2. Briefly explain the engineering design process steps you follow in volumetric design.
  3. If you had enough time and the materials you wanted, what else would you do to improve your design? Please explain the reasons.

All groups were thanked for the design they developed. The material with the most beautiful design and the most precise measurement was rated by student groups. As a result, the material of the second group was chosen as the best design. A material with 99% success in volume measurement has emerged.


Art and Science throughout Italy: An Adventurous Journey. Graphene – miraculous 21st Century Material learning scenario in a Journey into Modern Physics.


Within the Skype a Scientist initiative promoted by Scientix EU, we met Federica Beduini P.h.D. who showed us the multiple applications of graphene on April 30, 2021 in a streaming event organized by our scientific high school, Liceo Scientifico di Stato Calini in Brescia (Italy).

The meeting was part of the “Journey into Modern Physics”, in the path of Art & Science and following one of the learning scenarios present in STE(A)MIT – AN INTERDISCIPLINARY STEM APPROACH CONNECTED: Graphene – miraculous 21st Century Material


A streaming seminar with questions and answers via chat has started on the activities of the ICFO-The Institute of Photonic Sciences.

This Institute is dedicated to research in photonics, the science and technology related to light. Since light is a versatile tool that is both precise and delicate, it allows to study and create new technologies in different fields: health, information and energy. For this, we spoke with Federica Beduini P.h.D. about the following themes:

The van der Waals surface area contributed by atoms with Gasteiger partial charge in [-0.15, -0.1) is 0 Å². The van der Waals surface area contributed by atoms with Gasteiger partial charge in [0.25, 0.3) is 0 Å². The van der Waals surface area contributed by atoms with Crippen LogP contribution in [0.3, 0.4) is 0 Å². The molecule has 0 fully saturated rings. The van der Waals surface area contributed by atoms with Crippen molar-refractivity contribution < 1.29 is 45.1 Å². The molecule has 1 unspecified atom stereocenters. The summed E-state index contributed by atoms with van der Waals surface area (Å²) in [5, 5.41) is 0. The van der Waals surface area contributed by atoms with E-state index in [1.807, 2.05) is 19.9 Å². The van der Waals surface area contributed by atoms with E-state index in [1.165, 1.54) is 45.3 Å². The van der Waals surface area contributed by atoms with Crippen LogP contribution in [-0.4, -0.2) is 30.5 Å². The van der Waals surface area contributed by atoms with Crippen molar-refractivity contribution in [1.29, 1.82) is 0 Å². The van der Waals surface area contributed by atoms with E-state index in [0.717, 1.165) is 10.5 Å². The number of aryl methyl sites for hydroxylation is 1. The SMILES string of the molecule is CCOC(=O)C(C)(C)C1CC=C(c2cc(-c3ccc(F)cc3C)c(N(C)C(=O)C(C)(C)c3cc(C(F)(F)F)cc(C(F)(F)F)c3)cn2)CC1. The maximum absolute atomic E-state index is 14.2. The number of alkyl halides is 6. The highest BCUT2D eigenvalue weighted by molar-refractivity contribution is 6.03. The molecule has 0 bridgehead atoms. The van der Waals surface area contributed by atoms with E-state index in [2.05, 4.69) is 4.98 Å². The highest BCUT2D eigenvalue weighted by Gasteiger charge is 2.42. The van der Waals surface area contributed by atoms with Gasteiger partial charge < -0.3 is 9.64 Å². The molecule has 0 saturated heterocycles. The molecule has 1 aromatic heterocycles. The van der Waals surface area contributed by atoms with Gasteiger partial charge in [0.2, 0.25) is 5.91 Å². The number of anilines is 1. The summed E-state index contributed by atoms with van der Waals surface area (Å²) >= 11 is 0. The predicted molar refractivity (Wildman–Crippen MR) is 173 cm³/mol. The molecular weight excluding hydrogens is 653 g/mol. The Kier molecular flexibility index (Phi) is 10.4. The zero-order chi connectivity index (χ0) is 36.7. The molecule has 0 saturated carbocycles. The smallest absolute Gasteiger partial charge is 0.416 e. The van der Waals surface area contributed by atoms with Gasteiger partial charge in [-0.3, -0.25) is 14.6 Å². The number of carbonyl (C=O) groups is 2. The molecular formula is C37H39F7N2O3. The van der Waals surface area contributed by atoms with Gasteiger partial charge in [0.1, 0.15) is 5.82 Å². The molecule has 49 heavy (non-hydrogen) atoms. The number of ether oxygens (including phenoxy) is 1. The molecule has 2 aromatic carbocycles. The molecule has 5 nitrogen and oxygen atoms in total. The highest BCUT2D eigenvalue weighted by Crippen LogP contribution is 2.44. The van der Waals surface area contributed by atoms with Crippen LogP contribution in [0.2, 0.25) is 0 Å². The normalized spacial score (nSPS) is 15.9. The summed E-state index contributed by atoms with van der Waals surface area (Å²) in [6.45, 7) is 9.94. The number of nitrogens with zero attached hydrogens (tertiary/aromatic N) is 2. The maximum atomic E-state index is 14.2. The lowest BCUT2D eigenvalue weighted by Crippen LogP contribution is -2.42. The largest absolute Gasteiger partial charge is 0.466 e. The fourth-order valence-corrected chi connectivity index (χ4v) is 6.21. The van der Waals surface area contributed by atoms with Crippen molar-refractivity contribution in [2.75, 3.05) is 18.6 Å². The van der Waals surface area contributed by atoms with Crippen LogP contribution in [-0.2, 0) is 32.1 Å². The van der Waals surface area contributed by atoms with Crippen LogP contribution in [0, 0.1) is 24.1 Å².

• photonics and applications in the field of energy and environmental care
  • photonics and health applications
  • photonics and applications in the field of information
  • photonics and nanotechnology
  • photonics and quantum technologies
  • photonics and new materials
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Leveraging International Women’s day for encouraging Stem careers

An Author:Stella Magid-Podolsky

Dates the activity took place: March 8-April 30


From March 8 (International Women’s day) and until the end of April, 7th grade students were exposed to the different opportunities for future in STEM careers. This awareness raising activity was laced with scientific trivia questions while taking advantage of STEM ALLIANCE and STE(A)M IT guide and resources.

Explanation about the activity

This activity was held weekly for a total of seven sessions (in the middle of the period there was a spring Passover vacation of 2.5 weeks). The activity was a hybrid activity as some of it was face-to-face and some of it was an online. Three 7th grade classes (25 students in each class) participated in this activity. Students were exposed to:

  • Women in Science (“Then and now”)
  • Connection between Science and STEM careers
  • Different STEM careers (IT careers, Space careers, the connection between Chemistry & Physics and careers in a Medicine fields).